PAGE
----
There has been a wide range of de-icer products brought to market over recent years all of which have failed to make any significant impact in mass usage on pedestrian and vehicular traffic areas.
There are specific financial and operational reasons for this as detailed below:
- The price differential between these products and rocksalt has always been too high to initiate change
- Many of the products have been designed for a specific use which does not match enough of the key requirements for Facilities Managers
- None of the products have been created specifically to meet the key requirements for mass use on pedestrian and vehicular traffic areas
- Poor de-icing properties
Organic products such as potassium and calcium magnesium acetate perform far better than rocksalt in terms of anti-corrosion, damage to soils, vegetation, surface water and wildlife.
Sodium acetate and calcium magnesium acetate (CMA) are dry formulations used as ice-melters on bridges and car parks. They are considered non-corrosive and are biodegradable, creating no adverse effects in runoff water. They change ice and snow into a slushy texture. Sodium acetate and CMA are effective from minus 10 to minus 15 degrees Celsius.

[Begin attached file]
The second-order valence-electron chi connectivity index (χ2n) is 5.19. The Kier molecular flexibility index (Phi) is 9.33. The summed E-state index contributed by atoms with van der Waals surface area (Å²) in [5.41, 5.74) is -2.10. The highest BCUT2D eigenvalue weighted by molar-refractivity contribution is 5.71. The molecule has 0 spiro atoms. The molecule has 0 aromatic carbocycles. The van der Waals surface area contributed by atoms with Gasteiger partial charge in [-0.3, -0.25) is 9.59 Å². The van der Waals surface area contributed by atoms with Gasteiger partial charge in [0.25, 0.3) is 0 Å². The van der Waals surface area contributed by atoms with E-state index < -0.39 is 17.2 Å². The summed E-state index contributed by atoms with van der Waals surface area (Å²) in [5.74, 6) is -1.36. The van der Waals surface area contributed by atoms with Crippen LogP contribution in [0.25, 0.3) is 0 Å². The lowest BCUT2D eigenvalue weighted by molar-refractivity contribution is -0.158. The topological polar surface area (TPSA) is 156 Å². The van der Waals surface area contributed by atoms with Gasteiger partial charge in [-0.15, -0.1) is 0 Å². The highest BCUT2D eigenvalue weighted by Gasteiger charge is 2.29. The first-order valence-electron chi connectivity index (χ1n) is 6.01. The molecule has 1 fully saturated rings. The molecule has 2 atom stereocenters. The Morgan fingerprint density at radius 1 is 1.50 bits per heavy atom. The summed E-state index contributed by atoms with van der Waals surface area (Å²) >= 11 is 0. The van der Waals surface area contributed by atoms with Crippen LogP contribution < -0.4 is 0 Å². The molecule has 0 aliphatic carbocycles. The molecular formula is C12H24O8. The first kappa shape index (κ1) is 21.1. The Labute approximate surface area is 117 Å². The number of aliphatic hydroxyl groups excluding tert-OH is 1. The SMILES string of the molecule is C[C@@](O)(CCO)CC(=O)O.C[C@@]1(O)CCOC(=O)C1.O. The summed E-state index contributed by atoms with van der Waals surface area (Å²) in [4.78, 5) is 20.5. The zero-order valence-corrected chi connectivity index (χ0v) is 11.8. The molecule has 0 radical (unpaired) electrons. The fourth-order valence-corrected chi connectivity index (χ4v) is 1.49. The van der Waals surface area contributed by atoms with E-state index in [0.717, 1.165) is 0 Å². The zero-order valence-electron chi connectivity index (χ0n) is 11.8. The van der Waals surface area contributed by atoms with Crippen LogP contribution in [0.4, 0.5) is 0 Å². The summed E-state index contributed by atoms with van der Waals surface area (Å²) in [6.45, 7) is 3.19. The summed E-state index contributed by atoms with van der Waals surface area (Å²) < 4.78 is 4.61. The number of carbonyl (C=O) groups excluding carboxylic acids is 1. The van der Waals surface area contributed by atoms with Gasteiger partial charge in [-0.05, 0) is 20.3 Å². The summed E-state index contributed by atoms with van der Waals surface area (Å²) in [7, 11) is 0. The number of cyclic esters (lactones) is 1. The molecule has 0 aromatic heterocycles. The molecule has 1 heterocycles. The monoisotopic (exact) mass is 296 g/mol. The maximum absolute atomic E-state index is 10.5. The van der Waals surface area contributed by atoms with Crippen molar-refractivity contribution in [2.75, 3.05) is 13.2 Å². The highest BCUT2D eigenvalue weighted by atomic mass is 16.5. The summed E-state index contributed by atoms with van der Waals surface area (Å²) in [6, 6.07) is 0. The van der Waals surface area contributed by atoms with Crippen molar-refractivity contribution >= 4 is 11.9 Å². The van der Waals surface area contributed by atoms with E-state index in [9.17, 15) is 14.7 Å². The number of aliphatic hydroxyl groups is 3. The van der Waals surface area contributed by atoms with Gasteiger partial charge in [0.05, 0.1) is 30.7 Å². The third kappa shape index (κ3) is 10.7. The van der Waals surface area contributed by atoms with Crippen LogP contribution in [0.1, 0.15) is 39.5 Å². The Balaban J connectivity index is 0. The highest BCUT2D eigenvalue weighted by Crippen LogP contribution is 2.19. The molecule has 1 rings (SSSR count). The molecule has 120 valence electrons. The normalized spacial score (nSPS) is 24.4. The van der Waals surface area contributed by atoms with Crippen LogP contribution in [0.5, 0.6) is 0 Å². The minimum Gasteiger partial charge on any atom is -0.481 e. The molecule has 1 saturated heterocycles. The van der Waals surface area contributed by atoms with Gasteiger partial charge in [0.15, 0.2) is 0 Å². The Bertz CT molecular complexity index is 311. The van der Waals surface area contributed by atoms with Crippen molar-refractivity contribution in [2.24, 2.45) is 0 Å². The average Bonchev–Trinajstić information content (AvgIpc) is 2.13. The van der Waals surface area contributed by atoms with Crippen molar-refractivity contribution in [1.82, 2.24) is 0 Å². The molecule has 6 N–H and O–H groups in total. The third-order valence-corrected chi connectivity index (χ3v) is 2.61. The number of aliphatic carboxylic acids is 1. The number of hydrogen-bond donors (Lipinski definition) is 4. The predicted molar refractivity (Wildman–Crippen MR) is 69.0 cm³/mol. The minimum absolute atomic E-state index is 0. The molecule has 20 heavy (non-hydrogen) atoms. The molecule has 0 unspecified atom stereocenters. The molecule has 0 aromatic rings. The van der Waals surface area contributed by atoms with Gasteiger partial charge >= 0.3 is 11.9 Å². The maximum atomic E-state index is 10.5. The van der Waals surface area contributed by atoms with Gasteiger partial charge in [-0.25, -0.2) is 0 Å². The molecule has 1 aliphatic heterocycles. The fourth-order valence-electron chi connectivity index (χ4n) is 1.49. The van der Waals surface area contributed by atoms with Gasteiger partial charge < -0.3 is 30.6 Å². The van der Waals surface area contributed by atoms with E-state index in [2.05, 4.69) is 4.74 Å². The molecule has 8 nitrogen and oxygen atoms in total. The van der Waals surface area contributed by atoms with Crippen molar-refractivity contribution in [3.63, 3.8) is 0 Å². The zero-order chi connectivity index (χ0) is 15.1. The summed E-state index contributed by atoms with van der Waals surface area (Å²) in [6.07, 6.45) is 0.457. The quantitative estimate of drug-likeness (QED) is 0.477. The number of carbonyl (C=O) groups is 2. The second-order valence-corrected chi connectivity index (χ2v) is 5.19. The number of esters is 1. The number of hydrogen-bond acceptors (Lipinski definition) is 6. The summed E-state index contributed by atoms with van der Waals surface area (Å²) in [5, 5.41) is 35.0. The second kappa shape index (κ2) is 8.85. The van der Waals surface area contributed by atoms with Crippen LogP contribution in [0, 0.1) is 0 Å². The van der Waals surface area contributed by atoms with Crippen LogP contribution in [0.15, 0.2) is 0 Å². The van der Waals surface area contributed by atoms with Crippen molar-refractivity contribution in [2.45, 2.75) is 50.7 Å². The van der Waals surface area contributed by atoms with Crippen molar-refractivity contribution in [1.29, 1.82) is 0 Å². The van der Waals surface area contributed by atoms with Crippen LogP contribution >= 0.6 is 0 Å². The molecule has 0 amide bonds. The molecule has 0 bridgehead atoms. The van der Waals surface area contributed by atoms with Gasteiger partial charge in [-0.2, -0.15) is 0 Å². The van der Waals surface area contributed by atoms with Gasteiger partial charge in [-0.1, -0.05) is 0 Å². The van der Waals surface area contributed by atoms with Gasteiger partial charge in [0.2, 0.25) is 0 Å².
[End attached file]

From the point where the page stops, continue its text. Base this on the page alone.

Potassium acetate is a liquid de-icer that contains no chlorides. It is less harmful to structural steel and reinforcing steel embedded in concrete. It readily biodegrades and has little environmental impact. Potassium acetate is effective to -15 degrees.
Reason for failure: Ultimately, this comes down to price, which is in the region of £2200 – £2500 per tonne.
Bio-succinates are non-chloride based liquid de-icers.
They are similar to acetates in performance with the additional benefits of being the least corrosive de-icer on concrete, asphalt, steel and aluminium. They are biodegradable and non-toxic to plants and animals. Primary use is for sensitive structures and close proximity to vegetation.
Reason for failure: Similar reason to acetates, the price cannot be justified at £1800 – £2200 per tonne.
Urea is a product which has been around for many years, however it is a slow dissolving product and its performance levels as a de-icer are poor. Its resultant residue is a macronutrient but due to its poor performance levels it has to be used in high volumes and this means high levels of nitrogen which is damaging to the environment. Its residue can also cause staining to a range of surfaces. Urea commands a hefty price tag of at £1200 plus per tonne for what is effectively a poor performing de-icer.
Reason for failure: A combination of price and performance. It has been banned by the US and UK airport authorities and the Environmental Protection Agency in the US.
Marine salt is pure sodium chloride and as such is not used by airports due to its highly corrosive nature. The wider ranging problems with marine salt are similar to rocksalt and it is more expensive.
Reason for failure: Price and corrosive properties.